How much are you paying your engineers? 3% of burn sounds pretty low, but it's not completely out of the range of what I just penciled in here. (I was prepared to disagree... but the numbers aren't crazy on either side.)


We pay our engineers near or maybe a bit below the average for the Los Angeles metro area. Our coworking space is a bit cheaper than what you quoted, but not radically so. We pay about $800/month for three desks, storage space, and amenities.

Our #1 expense by a massive margin is employees and associated benefits. #2 is probably the combined cost of hosting and SaaS services we use (AWS/OVH/DO/Vultr, Gusto, Xero, Slack, Zendesk, etc.). #3 is probably a tie between travel and other incidentals like accounting and computer hardware, and our coworking space. The rest is change.

I guess some people just splurge on office space. I don't know what kind of office you'd have to be getting for it to even approach labor cost for a startup. Personally if I were an investor I'd do everything I could to veto that since it's insane and wasteful.

Does it help with recruitment? Maybe, but personally I'd rather work for a hip company in a garage than a boring company in a posh office. Maybe that's the problem.


> Office space is usually the 2nd biggest expense for any business, startup or not

Our #2 is definitely AWS, not rent. (We're in Houston)


I've said for a long time that if investors insist on only funding Bay Area companies they should just skip the middleman and cut checks directly to real estate owners and speculators.

To be a little pedantic here, the numbers quoted here are San Francisco numbers, not "Bay Area" numbers. With just a quick check, I found considerably cheaper commercial lease rates in Mountain View.

You are totally right. It was heavily focused on SF. there are great options outside of SF, but all along the Caltrain stops there is really expensive space because they are more accessible. Castro Street in MV can be very expensive. It matters a lot where the founding team lives and also where you want to recruit from and at what scale. there is a ton of talent in SV as well as East Bay to pull from. Good luck on your startup! thanks so much for your comment.

Seriously, they should just become real estate investors. They get paid in all the funds funneled into startups, and the circle of life is complete.

A lot of them are also real estate investors.

So is it just the right hand paying the left hand but "funneling" it through a mechanism that's inefficient but may be profitable on it's own?

No the idea is that you invest on the real estate with your own money, and invest on start up with LPs' money.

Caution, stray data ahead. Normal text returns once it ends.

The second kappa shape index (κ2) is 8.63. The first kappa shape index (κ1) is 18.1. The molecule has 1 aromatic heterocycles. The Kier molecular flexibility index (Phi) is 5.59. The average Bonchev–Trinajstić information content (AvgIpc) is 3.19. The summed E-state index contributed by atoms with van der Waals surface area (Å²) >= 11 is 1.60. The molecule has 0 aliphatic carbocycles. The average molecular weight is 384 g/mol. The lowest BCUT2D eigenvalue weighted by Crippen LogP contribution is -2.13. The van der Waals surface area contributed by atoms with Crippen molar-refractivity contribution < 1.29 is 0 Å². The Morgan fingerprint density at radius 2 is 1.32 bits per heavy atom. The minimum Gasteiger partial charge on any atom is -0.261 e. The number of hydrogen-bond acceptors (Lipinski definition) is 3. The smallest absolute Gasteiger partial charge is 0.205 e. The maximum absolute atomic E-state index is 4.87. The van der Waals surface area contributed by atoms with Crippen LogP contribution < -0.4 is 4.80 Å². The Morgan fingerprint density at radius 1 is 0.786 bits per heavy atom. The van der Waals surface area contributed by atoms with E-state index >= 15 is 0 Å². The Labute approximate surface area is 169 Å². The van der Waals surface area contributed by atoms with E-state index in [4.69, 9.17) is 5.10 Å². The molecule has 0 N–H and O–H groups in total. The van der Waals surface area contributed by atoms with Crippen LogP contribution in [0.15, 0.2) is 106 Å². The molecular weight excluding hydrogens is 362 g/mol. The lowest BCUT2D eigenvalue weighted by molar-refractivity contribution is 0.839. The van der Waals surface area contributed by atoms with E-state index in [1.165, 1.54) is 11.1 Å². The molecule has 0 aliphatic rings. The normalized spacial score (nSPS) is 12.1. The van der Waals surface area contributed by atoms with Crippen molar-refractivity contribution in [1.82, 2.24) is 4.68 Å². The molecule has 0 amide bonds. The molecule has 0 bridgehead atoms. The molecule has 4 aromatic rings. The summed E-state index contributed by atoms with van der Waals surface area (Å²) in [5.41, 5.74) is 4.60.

I agree, it often seems like money flows from the investor right to the landlord, bypassing the startup. we talked about this in the article. aside from the value of office space and its cost, to your point about the role of the broker, there are very good reasons for brokers to be involved, as it is such a big expense and there are a lot of factors to think about when finding and negotiating a deal that we help with. In my last company, 42Floors, we made (and they continue to make) listings available on a website, and even when founders find a great space themselves, it turned out they still wanted to have a broker on their side to help with the process. In any case, I totally respect your opinion and appreciate you joining the conversation.

For a lot of companies it is worth it because it gives you access to the talent in SF.

You could always move to Seattle!

I'm pretty sure we're headed the same direction up here

Not even remotely close. I have lived in both Seattle and NYC and the difference in rent cost between the two places makes you feel like you are in totally different countries at dramatically different levels of development.

Or a number of other places.

Working on it :)

let us know if you want to move to Seattle, we know some great people there that can help with an office! good luck and happy new year!

The article primarily discusses SF, and not the Bay Area. The economics are likely very different in the South/East Bay.

All I want is for everyone who complains on Hacker News about living in San Francisco or in the Bay Area to be able to live wherever their heart desires and keep their jobs. I think that would fix everything. Can we all resolve to make that happen? Please?

> able to live wherever their heart desires

This may be SF/Bay for those complaining. They feel they "deserve" for it to be cheaper.